In a column for Sesameworkshop.org, Manzano recalled the reason her daughter was recast:
“In 1988, when Gabi was born, she was slated to play my daughter on the show. It was perfect. As mothers around me struggled with whether or not they should work, or stay home with their babies, I was going to have the opportunity to do both. I was going to be able to work with my baby. (And not only was I going to get paid for it -- she was going to get paid for it too!) It was fine as long as all Gabi had to do was sit on my lap and stare at Big Bird. But, not long after she started walking, she started rebelling. She showed her discomfort in little ways: refusing to be a Birdketeer, refusing to let me run a brush through her hair off camera, then trying to eat her hair on camera. (She actually tried to eat her hair while I was singing a song, which was more than a little distracting.)
Clearly, Gabi felt uncomfortable on television—so my husband and I decided to find out why. "What do you think about being on Sesame Street?" we asked. And, without missing a beat, she said, "not much." (Memory is a funny thing. I swear it's what I remember her saying even though it now sounds wise beyond her years.) "Why?" we squeaked, as nonchalantly as possible. "I hate being told what to do, Mom." (The essence of being on television.) "I hate being told what to say or wear, Mom." (Ditto.) "I hate being the center of attention." (It's what her mother lives for.) "Why do I have to make believe you're my mother, if you really are my mother?" (I know she said that. I couldn't possibly have made that statement up.)”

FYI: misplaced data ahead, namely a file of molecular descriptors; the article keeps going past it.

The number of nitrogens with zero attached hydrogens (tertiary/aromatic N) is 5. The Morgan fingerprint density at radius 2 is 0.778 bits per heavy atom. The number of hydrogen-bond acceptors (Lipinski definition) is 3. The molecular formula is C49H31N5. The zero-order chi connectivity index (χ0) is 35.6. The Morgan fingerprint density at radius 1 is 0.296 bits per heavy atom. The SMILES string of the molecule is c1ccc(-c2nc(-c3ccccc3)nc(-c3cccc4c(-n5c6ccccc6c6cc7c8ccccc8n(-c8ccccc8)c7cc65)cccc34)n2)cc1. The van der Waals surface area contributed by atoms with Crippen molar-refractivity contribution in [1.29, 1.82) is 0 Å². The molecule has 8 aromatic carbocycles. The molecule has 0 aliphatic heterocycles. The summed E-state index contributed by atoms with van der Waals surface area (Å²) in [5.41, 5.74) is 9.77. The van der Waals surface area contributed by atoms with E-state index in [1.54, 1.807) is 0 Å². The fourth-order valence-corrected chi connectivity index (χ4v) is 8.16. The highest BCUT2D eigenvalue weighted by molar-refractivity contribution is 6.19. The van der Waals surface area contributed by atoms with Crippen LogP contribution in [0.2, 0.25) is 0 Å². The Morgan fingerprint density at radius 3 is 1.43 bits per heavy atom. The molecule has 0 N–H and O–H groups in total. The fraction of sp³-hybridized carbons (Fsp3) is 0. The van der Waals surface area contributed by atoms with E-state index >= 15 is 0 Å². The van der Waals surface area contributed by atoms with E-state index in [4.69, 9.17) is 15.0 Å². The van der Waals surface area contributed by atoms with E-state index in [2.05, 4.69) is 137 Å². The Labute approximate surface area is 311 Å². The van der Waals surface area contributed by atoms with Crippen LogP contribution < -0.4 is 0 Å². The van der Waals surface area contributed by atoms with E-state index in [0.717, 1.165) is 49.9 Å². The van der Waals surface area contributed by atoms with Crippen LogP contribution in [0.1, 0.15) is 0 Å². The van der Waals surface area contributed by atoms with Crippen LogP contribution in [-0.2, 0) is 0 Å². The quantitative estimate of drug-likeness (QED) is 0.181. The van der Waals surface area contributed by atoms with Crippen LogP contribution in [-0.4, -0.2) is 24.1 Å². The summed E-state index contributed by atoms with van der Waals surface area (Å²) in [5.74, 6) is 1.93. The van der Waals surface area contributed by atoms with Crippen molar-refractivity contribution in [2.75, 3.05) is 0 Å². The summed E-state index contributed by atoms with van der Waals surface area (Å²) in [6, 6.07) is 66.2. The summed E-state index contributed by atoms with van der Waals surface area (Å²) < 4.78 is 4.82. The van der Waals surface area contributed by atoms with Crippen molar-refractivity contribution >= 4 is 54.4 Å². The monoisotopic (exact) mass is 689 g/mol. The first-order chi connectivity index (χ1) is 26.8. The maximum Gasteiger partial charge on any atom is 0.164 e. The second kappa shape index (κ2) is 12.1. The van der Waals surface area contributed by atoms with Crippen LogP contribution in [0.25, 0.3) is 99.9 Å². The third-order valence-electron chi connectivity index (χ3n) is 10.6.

In the same column, Manzano asked her daughter to provide her own recollections of the period:
“I guess that what my mother says is true but, to tell you the truth, I don't really remember a thing about being on the show. IN FACT, I have NO memories about telling my mom I didn't enjoy being on the show either! What I DO remember is when my mother told me to wear a little red riding hood outfit for the camera. I thought that was a stupid idea. The stupidest idea I have ever heard! I don't remember why I thought that, though.... Then, I remember that sometime after the red riding hood incident, I was off the show....”
- Archive.org copy of Sesame Street Parents page - "1990: The Real Story; Helping your children find their own way. by Sonia Manzano."